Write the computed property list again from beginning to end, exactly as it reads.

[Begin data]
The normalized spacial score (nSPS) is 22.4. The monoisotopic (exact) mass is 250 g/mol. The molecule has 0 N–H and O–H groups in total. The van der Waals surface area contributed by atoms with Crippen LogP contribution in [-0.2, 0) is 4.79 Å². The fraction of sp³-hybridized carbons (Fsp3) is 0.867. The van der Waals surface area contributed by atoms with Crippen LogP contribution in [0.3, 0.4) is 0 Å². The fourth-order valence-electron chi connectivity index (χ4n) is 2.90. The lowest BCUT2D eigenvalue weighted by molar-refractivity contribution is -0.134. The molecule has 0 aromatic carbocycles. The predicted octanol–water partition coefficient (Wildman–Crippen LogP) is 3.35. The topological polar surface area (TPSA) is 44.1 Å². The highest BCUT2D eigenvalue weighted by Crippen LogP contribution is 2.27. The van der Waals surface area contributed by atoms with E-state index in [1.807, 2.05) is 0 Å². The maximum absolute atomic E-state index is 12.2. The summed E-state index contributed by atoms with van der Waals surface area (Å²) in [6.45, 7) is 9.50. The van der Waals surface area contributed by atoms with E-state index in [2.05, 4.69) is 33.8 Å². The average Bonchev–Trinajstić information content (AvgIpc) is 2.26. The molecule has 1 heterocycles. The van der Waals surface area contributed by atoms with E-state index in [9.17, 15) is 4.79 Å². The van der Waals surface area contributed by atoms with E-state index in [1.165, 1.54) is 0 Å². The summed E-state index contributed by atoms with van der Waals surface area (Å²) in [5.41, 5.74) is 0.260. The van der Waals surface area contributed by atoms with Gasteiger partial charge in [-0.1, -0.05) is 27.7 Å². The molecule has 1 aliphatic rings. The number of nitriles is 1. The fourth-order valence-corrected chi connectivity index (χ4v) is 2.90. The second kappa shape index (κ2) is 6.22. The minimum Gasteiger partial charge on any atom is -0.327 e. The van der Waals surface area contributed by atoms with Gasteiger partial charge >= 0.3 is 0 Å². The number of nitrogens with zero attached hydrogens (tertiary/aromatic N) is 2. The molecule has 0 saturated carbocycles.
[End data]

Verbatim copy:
The normalized spacial score (nSPS) is 22.4. The monoisotopic (exact) mass is 250 g/mol. The molecule has 0 N–H and O–H groups in total. The van der Waals surface area contributed by atoms with Crippen LogP contribution in [-0.2, 0) is 4.79 Å². The fraction of sp³-hybridized carbons (Fsp3) is 0.867. The van der Waals surface area contributed by atoms with Crippen LogP contribution in [0.3, 0.4) is 0 Å². The fourth-order valence-electron chi connectivity index (χ4n) is 2.90. The lowest BCUT2D eigenvalue weighted by molar-refractivity contribution is -0.134. The molecule has 0 aromatic carbocycles. The predicted octanol–water partition coefficient (Wildman–Crippen LogP) is 3.35. The topological polar surface area (TPSA) is 44.1 Å². The highest BCUT2D eigenvalue weighted by Crippen LogP contribution is 2.27. The van der Waals surface area contributed by atoms with E-state index in [1.807, 2.05) is 0 Å². The maximum absolute atomic E-state index is 12.2. The summed E-state index contributed by atoms with van der Waals surface area (Å²) in [6.45, 7) is 9.50. The van der Waals surface area contributed by atoms with E-state index in [2.05, 4.69) is 33.8 Å². The average Bonchev–Trinajstić information content (AvgIpc) is 2.26. The molecule has 1 heterocycles. The van der Waals surface area contributed by atoms with E-state index in [9.17, 15) is 4.79 Å². The van der Waals surface area contributed by atoms with E-state index in [1.165, 1.54) is 0 Å². The summed E-state index contributed by atoms with van der Waals surface area (Å²) in [5.41, 5.74) is 0.260. The van der Waals surface area contributed by atoms with Gasteiger partial charge in [-0.1, -0.05) is 27.7 Å². The molecule has 1 aliphatic rings. The number of nitriles is 1. The fourth-order valence-corrected chi connectivity index (χ4v) is 2.90. The second kappa shape index (κ2) is 6.22. The minimum Gasteiger partial charge on any atom is -0.327 e. The van der Waals surface area contributed by atoms with Gasteiger partial charge >= 0.3 is 0 Å². The number of nitrogens with zero attached hydrogens (tertiary/aromatic N) is 2. The molecule has 0 saturated carbocycles.